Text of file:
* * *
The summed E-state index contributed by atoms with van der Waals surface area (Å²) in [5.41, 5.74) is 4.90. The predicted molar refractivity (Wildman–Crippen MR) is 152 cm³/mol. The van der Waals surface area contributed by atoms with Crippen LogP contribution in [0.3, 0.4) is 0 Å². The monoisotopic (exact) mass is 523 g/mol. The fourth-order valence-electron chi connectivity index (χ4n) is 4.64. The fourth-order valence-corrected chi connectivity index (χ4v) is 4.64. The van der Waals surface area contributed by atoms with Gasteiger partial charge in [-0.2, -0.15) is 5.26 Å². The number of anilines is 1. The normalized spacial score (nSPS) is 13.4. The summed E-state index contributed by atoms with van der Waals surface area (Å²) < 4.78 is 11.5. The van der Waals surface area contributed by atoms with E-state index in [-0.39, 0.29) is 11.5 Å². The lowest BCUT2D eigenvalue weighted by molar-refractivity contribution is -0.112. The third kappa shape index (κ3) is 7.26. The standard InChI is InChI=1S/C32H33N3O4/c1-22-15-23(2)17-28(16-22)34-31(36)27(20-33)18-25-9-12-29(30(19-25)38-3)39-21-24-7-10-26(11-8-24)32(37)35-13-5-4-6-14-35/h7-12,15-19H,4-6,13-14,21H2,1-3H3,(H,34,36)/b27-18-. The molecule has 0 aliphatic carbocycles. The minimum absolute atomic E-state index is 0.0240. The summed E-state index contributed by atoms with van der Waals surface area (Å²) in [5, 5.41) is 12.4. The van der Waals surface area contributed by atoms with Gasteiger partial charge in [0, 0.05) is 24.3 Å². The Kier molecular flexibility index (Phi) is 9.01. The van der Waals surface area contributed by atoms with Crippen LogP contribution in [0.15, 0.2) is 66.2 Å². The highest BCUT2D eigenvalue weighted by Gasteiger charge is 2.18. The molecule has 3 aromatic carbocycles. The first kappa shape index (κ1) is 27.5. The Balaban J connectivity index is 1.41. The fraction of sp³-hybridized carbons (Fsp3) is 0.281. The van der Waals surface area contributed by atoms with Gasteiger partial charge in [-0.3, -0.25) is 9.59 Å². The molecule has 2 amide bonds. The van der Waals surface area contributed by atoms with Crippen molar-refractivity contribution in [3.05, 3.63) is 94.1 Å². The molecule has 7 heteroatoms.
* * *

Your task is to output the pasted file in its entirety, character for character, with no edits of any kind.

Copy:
The summed E-state index contributed by atoms with van der Waals surface area (Å²) in [5.41, 5.74) is 4.90. The predicted molar refractivity (Wildman–Crippen MR) is 152 cm³/mol. The van der Waals surface area contributed by atoms with Crippen LogP contribution in [0.3, 0.4) is 0 Å². The monoisotopic (exact) mass is 523 g/mol. The fourth-order valence-electron chi connectivity index (χ4n) is 4.64. The fourth-order valence-corrected chi connectivity index (χ4v) is 4.64. The van der Waals surface area contributed by atoms with Gasteiger partial charge in [-0.2, -0.15) is 5.26 Å². The number of anilines is 1. The normalized spacial score (nSPS) is 13.4. The summed E-state index contributed by atoms with van der Waals surface area (Å²) < 4.78 is 11.5. The van der Waals surface area contributed by atoms with E-state index in [-0.39, 0.29) is 11.5 Å². The lowest BCUT2D eigenvalue weighted by molar-refractivity contribution is -0.112. The third kappa shape index (κ3) is 7.26. The standard InChI is InChI=1S/C32H33N3O4/c1-22-15-23(2)17-28(16-22)34-31(36)27(20-33)18-25-9-12-29(30(19-25)38-3)39-21-24-7-10-26(11-8-24)32(37)35-13-5-4-6-14-35/h7-12,15-19H,4-6,13-14,21H2,1-3H3,(H,34,36)/b27-18-. The molecule has 0 aliphatic carbocycles. The minimum absolute atomic E-state index is 0.0240. The summed E-state index contributed by atoms with van der Waals surface area (Å²) in [5, 5.41) is 12.4. The van der Waals surface area contributed by atoms with Gasteiger partial charge in [0, 0.05) is 24.3 Å². The Kier molecular flexibility index (Phi) is 9.01. The van der Waals surface area contributed by atoms with Crippen LogP contribution in [0.15, 0.2) is 66.2 Å². The highest BCUT2D eigenvalue weighted by Gasteiger charge is 2.18. The molecule has 3 aromatic carbocycles. The first kappa shape index (κ1) is 27.5. The Balaban J connectivity index is 1.41. The fraction of sp³-hybridized carbons (Fsp3) is 0.281. The van der Waals surface area contributed by atoms with Gasteiger partial charge in [-0.3, -0.25) is 9.59 Å². The molecule has 2 amide bonds. The van der Waals surface area contributed by atoms with Crippen molar-refractivity contribution in [3.05, 3.63) is 94.1 Å². The molecule has 7 heteroatoms.